Speaking of priests-as-monks…Boston radio station WBUR has this grim news for the priests there:
BOSTON — The Boston Archdiocese has admitted that, within two years, it won’t have the money to pay for the care and housing of its elderly and sick priests, unless major changes are made to those benefits.
An outside study says a combination of factors, including poor management, has brought the fund that supports retired priests to the brink of insolvency. As a result, starting Wednesday, retired and sick priests are having their benefits cut.
Joe D’Arrigo is a consultant hired by the archdiocese to put the clergy fund on sound footing. He said the fund was managed by priests with little financial experience who didn’t see the problem coming. “A combination of retiree health care, the housing costs and the increasing number of retiring priests over this last eight years or so just acted like a locomotive and the cost just overtook the fund,” he said.
This is terrible, given all these men gave to the church, and all they’ve been put through in recent years, esepcially in Boston. And it could have been avoided.
Last week I spent a day at the sixth annual conference of the National Leadership Roundtable on Church Management. Led by former financier and devoted Catholic, Geoff Boisi, the NLRCM want to bring “best practices” in management to the church to make better use of resources and personnel, to avoid scandal, financial and otherwise, and to restore credibility to the church and thereby advance her mission.
The initiative met some sharp resistance from many bishops and church conservatives early on, but it has worked diligently to overcome those suspicions, and the strategy seems to be working.
Tony Blair–a fairly new member of the Church–and USCCB vice-president, Bishop Gerald Kicanas of Tuscon addressed the conference. Kicanas will next year succeed Chicago’s Cardinal george as president of the bishops conference. Pretty high-powered players. You can watch their presentations here.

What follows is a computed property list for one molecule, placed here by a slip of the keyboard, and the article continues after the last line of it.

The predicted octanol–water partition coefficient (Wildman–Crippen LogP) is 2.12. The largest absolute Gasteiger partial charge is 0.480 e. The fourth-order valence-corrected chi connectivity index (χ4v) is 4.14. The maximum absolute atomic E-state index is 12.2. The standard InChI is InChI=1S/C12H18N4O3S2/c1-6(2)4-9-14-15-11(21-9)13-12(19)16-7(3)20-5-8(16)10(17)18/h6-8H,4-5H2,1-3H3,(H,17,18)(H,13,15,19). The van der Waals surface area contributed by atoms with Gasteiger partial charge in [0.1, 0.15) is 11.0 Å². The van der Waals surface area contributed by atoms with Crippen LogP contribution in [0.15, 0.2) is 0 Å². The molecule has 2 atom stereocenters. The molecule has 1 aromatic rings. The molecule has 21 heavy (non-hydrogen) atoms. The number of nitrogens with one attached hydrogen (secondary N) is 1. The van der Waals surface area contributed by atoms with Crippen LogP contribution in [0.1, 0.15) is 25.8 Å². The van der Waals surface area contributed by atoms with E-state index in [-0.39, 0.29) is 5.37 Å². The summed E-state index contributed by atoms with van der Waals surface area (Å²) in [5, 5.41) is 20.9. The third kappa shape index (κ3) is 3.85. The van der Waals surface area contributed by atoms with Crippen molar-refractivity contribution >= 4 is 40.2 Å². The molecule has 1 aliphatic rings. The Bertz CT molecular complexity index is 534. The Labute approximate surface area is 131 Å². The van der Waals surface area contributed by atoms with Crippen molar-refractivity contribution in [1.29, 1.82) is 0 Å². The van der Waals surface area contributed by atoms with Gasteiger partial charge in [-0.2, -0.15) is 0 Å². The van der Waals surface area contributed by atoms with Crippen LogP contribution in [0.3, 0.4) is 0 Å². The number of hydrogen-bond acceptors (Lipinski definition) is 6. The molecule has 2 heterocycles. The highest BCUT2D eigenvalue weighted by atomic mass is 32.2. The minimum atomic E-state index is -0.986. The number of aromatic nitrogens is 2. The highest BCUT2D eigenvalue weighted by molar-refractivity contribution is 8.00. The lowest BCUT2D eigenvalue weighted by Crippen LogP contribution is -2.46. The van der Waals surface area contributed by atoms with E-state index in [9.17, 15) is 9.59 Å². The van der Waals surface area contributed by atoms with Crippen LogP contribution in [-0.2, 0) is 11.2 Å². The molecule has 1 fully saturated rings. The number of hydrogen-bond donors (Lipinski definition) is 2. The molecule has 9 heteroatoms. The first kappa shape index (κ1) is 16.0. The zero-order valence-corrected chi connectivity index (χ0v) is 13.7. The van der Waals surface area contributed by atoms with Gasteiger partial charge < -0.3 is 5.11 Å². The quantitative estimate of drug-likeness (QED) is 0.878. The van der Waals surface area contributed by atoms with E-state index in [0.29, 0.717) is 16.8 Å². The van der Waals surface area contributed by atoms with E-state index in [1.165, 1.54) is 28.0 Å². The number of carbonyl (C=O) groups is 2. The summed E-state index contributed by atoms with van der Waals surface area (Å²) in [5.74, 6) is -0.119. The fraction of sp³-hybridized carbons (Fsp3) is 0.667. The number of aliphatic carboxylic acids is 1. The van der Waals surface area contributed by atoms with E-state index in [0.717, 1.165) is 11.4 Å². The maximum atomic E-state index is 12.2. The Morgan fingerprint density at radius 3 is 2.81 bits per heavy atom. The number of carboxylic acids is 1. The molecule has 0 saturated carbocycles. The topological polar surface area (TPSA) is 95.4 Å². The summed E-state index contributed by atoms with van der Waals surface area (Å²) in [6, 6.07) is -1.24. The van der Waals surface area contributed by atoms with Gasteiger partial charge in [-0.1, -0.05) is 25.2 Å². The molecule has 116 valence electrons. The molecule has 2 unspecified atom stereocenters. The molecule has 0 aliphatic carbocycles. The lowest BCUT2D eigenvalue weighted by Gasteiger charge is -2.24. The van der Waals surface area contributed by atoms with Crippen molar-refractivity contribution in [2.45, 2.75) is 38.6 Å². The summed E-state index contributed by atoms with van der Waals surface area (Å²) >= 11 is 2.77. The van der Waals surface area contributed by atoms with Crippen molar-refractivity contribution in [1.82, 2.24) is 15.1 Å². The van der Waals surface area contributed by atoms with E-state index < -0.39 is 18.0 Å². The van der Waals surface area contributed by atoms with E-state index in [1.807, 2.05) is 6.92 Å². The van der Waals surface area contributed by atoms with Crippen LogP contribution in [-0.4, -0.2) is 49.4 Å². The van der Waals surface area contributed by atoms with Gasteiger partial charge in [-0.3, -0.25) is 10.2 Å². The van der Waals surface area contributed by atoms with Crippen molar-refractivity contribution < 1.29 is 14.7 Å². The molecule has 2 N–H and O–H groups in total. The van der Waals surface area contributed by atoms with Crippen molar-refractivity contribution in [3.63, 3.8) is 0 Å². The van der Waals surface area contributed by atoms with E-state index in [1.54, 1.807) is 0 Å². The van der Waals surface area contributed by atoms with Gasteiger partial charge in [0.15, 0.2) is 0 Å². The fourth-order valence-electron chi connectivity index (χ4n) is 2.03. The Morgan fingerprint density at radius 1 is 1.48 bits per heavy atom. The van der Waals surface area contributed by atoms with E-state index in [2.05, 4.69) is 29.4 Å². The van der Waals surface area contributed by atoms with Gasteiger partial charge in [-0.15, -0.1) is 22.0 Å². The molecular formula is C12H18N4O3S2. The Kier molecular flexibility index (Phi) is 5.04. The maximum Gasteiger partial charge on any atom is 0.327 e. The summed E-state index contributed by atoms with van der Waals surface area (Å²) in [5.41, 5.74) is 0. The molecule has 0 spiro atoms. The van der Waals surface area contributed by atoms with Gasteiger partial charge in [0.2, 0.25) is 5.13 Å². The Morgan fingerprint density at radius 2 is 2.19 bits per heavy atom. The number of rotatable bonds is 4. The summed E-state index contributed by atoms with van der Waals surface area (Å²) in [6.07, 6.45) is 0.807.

I wrote about the event for The Tablet’s annual Fourth of July edition (my piece, “Declaration of Interdependence,” is behind a firewall, alas). But worth checking out is Peter McDonough’s piece “Best Practicing Catholics,” in the April 24 edition of Commonweal (also behind a firewall–but well worth the subscription!).
A taste, from my Tablet piece:
As Peter McDonough noted in a recent Commonweal article about the NLRCM, the transformation of U.S. dioceses and parishes from mom-and-pop (or just “pop,” actually) family businesses to professionally-managed enterprises was prefigured in the “quiet revolution” of the Catholic educational and health systems in the 1960s, which started incorporating universities and hospitals and bringing lay professionals in to do jobs once reserved for members of religious orders.
“All this reflects a larger trend in which social movements evolve ‘from mobilization to management’–the grass-roots convulsions of earlier decades giving way to donors and nonprofits who cast themselves as philanthropic entrepreneurs,” McDonough wrote. “This approach rarely sets the blood racing, yet it has significant implications for the services that the church delivers and for the way decisions are made. What’s more, for reasons traceable to differences in church-state relations, private donors play a more important role in American than in European Catholicism.”